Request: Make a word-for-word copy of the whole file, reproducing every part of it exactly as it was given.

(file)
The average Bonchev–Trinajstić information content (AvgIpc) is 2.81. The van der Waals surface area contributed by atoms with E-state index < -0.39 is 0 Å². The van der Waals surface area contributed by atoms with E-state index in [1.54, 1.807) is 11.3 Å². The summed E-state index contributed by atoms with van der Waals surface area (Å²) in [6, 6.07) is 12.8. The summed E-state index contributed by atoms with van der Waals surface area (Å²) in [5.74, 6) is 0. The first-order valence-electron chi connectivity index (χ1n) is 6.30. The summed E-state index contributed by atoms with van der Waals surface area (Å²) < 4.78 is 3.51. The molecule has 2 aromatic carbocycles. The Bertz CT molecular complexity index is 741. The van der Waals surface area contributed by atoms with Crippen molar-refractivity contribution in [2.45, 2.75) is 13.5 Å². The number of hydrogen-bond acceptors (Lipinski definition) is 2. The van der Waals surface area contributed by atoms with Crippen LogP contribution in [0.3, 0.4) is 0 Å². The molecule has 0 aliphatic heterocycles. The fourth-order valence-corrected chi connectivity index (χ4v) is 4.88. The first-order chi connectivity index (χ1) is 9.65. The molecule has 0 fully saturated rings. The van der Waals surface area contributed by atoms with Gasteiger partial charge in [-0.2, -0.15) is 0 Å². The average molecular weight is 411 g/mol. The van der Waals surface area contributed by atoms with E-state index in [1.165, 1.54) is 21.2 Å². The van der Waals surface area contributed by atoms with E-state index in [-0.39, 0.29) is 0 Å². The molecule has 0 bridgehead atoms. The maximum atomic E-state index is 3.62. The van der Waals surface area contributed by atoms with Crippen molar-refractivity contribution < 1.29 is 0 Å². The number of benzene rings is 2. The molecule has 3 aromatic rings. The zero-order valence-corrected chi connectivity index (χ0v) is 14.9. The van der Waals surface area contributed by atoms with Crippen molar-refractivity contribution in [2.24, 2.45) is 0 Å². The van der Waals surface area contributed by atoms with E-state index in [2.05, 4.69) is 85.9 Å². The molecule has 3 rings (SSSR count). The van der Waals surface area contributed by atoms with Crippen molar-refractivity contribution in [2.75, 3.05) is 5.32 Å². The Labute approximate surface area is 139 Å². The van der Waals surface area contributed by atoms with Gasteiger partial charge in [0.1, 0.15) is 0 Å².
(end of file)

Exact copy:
The average Bonchev–Trinajstić information content (AvgIpc) is 2.81. The van der Waals surface area contributed by atoms with E-state index < -0.39 is 0 Å². The van der Waals surface area contributed by atoms with E-state index in [1.54, 1.807) is 11.3 Å². The summed E-state index contributed by atoms with van der Waals surface area (Å²) in [6, 6.07) is 12.8. The summed E-state index contributed by atoms with van der Waals surface area (Å²) in [5.74, 6) is 0. The first-order valence-electron chi connectivity index (χ1n) is 6.30. The summed E-state index contributed by atoms with van der Waals surface area (Å²) < 4.78 is 3.51. The molecule has 2 aromatic carbocycles. The Bertz CT molecular complexity index is 741. The van der Waals surface area contributed by atoms with Crippen molar-refractivity contribution in [2.45, 2.75) is 13.5 Å². The number of hydrogen-bond acceptors (Lipinski definition) is 2. The van der Waals surface area contributed by atoms with Crippen LogP contribution in [0.3, 0.4) is 0 Å². The molecule has 0 aliphatic heterocycles. The fourth-order valence-corrected chi connectivity index (χ4v) is 4.88. The first-order chi connectivity index (χ1) is 9.65. The molecule has 0 fully saturated rings. The van der Waals surface area contributed by atoms with Gasteiger partial charge in [-0.2, -0.15) is 0 Å². The average molecular weight is 411 g/mol. The van der Waals surface area contributed by atoms with E-state index in [1.165, 1.54) is 21.2 Å². The van der Waals surface area contributed by atoms with E-state index in [-0.39, 0.29) is 0 Å². The molecule has 0 bridgehead atoms. The maximum atomic E-state index is 3.62. The van der Waals surface area contributed by atoms with Crippen molar-refractivity contribution < 1.29 is 0 Å². The number of benzene rings is 2. The molecule has 3 aromatic rings. The zero-order valence-corrected chi connectivity index (χ0v) is 14.9. The van der Waals surface area contributed by atoms with Crippen molar-refractivity contribution in [2.24, 2.45) is 0 Å². The van der Waals surface area contributed by atoms with E-state index in [2.05, 4.69) is 85.9 Å². The molecule has 3 rings (SSSR count). The van der Waals surface area contributed by atoms with Crippen molar-refractivity contribution in [2.75, 3.05) is 5.32 Å². The Labute approximate surface area is 139 Å². The van der Waals surface area contributed by atoms with Gasteiger partial charge in [0.1, 0.15) is 0 Å².